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Trip through Argentina

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The blog is a little later than usual and I can honestly say that the delay is wine-induced...

In San Pedro de Atacama in Northern Chile (where we arrived into after Uyuni), we rented bikes and headed off into the desert. We spent a day cycling along dry riverbeds through red rock cliffs under the baking sun. We ran into one minor problem which we were not expecting in the desert - we had to turn back on one of the roads due to....flooding. Yes, flooding. We left Chile the next day and drove through barren mountain desert, past geysers and steaming lakes to Argentina, where the scenery got even more spectacular with pink hills, green mountains and huge red canyons. I felt like a certain type of tourist with my camera out all the time, clicking away.

Making our way down through Argentina, we stopped in the little town of Cafayate. Surrounded by amazing scenery, this gem is known for its wineries (dad, look away now!). We rented 2 bikes and cycled our way out to the vineyards. The first one was 6km away, uphill all the way. After we`d made it to the top, we were hot, thirsty and looking forward to a nice glass of wine. The lady gave us a tour and we stood around afterwards, expectantly. When the glass of wine wasn`t forth-coming, Mel went ahead and asked for it, to which the lady replied that there was no wine as we hadn`t book a day in advance. The wagon! Luckily, after freewheeling it back the 6k, we arrived into a winery that knew what good wine was (and what a good sized glass is supposed to look like!). As the day went on and the wine kept coming, the cycling got a bit shaky, especially trying to balance the newly-purchased 2 bottles of wine and cheese...
We weren`t done with the wine yet. The following day we hiked around the Devil`s Throat and Amphitheatre rock formations and rewarded ourselves with wine-flavoured ice-cream. My goodness, Cabernet Sauvignon never tasted so good! 
In an attempt to offset all the wine we were drinking, we continued getting the exercise in. We went for a hike (or more accurately, a scramble) along a river to reach a waterfall, under which you could go swimming, if the water wasn`t 5 below! This involved criss crossing the river numerous times attempting to find a trail and jumping from rock to rock so we wouldn`t get wet (well, that was the theory - my manky white runners tell a different story). We made some new friends along the way - 4 very annoying dogs who wouldn`t leave us alone and then I got flashed on the way back by an Argentinian offering me sex. Story of my life...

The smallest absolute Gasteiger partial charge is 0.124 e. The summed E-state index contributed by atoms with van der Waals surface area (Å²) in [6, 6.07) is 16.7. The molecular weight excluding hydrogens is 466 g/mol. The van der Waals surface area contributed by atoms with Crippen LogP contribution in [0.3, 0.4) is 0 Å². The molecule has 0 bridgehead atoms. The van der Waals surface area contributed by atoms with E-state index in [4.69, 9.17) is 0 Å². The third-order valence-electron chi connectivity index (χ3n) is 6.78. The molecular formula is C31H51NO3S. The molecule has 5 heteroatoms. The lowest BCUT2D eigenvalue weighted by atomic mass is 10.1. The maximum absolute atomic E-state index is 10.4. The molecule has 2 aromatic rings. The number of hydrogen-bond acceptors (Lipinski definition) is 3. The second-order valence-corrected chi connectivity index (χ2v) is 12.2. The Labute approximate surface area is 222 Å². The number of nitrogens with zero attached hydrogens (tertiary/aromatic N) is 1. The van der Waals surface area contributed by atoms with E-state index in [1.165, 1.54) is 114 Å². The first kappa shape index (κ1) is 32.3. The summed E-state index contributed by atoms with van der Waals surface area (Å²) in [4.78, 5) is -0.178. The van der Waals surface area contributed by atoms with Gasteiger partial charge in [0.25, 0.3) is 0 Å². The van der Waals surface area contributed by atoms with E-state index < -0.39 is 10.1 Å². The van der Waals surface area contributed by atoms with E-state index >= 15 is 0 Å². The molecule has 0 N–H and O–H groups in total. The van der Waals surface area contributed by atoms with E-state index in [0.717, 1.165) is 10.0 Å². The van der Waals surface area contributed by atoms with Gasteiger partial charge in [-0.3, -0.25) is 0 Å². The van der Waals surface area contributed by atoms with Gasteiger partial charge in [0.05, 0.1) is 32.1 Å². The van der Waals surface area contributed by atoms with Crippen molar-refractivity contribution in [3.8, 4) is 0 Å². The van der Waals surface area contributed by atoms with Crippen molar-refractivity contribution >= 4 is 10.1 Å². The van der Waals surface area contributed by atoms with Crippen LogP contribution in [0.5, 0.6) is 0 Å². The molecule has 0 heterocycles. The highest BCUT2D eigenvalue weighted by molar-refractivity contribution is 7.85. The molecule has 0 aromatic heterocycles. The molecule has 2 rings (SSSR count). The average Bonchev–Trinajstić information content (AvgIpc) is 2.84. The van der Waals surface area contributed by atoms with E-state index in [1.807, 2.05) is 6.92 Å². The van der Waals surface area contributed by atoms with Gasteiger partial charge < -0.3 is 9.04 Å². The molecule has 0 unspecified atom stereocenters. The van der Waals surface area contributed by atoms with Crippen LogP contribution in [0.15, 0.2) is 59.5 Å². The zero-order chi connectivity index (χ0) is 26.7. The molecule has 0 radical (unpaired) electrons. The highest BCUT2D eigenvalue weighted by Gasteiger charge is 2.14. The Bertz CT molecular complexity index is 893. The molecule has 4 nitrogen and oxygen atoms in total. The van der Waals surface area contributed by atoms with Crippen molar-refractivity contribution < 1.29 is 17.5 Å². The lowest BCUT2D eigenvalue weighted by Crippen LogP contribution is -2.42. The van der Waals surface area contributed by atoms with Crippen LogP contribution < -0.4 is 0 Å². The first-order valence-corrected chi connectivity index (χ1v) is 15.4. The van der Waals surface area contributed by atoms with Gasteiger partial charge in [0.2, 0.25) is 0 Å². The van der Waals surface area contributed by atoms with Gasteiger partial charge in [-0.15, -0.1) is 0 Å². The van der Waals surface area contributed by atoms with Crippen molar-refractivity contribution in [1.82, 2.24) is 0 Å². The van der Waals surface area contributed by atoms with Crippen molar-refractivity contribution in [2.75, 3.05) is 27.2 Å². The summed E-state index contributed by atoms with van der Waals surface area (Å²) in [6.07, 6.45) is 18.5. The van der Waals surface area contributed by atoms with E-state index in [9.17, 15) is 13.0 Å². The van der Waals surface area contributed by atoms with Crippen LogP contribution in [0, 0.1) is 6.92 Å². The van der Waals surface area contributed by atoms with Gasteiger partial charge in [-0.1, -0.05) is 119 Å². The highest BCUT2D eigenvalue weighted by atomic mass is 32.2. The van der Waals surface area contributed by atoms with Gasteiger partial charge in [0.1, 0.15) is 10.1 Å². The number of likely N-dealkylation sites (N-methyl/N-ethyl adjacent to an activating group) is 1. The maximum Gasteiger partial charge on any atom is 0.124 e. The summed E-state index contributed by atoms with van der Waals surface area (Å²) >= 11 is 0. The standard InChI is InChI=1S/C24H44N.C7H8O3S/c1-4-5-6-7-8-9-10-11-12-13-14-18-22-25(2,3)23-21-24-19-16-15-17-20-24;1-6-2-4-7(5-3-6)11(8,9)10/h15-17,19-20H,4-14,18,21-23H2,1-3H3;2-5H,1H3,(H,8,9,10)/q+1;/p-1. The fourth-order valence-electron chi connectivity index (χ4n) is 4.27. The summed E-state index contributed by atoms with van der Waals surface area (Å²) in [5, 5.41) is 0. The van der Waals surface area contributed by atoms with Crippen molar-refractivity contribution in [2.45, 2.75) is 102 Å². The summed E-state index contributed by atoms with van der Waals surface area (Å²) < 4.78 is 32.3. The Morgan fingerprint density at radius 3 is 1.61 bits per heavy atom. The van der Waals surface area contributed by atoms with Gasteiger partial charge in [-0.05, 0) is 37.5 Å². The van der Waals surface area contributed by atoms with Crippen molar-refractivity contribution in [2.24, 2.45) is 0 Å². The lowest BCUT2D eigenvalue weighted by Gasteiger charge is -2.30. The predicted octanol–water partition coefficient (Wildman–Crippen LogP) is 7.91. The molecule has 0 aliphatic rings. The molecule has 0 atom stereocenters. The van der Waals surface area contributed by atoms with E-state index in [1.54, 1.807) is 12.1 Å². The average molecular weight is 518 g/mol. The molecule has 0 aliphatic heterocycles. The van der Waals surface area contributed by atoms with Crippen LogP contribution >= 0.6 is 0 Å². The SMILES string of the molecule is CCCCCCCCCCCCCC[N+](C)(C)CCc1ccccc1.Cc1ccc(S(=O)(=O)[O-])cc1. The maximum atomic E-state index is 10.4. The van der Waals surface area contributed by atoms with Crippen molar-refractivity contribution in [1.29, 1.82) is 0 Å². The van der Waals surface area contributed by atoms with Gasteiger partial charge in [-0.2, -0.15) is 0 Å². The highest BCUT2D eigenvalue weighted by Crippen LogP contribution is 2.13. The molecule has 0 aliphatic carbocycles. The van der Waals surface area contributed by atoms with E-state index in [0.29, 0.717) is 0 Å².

Our next stop was Rosario, a little city abut 3 hours outside of Buenos Aires. One of the nights we went to a Greek restaurant. Gorgeous food and then a dancing show afterwards. It was traditional style dancing, you know, the usual, with smashing plates and a guy holding a table up in the air with his mouth! Thankfully when they dragged us up to dance, all we had to do was wiggle our hips a bit.
In the hostel in Buenos Aires, we sampled our first proper Argentinian BBQ with all you can eat meat and all you can drink wine. Although it was late getting started (didn`t eat til 10:30pm, typical Argentinian dinner time), when the meat finally started coming, the portions got bigger and better until we had to call it quits at midnight. We also booked a tango show through the hostel - we were picked up about 7:30pm and brought to a very fancy theatre venue. We had 45 mins of class with another older couple, 20 mins of which I spent dragging or pushing Mel around the floor - I think it´s called "leading". Thankfully, an American guy arrived in so I got to do the "girl" part finally while Mel got teamed with the dance instructor. Mel and I were pro`s at the end and even got the certificate to prove it! After the class, we were taken down to our all-you-can-drink and 3 course meal. The show itself lasted about an hour and a half, with a mixture of tango dancing and more traditional "stuff" - I don`t know what else to call it as it involved two older guys with ropes in each hand, at the end of which were stones. They`d spin the ropes around, slamming them against the ground and, although that`s a crap attempt at describing that they did, they were brilliant!
We spent our days in BA, wandering the antiques fair in San Telmo; visiting Recoletta Cemetery where Evita is buried; strolling around the Japanese Gardens where we stopped for some sushi; heading out to La Boca, the colourful Italian district of BA where we saw a couple of free tango shows in the street; power walking our way round the ecological gardens; and, finally, viewing the beautiful giant rose sculpture that closes its metal petals at dusk and opens them again at dawn.
We`re off on our sky dive this afternoon so, if you don`t hear from Mel in the next blog, presume it didn`t go so well...



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Argentina through the bottom of a wine glass

Rosario & Buenos Aires, Argentina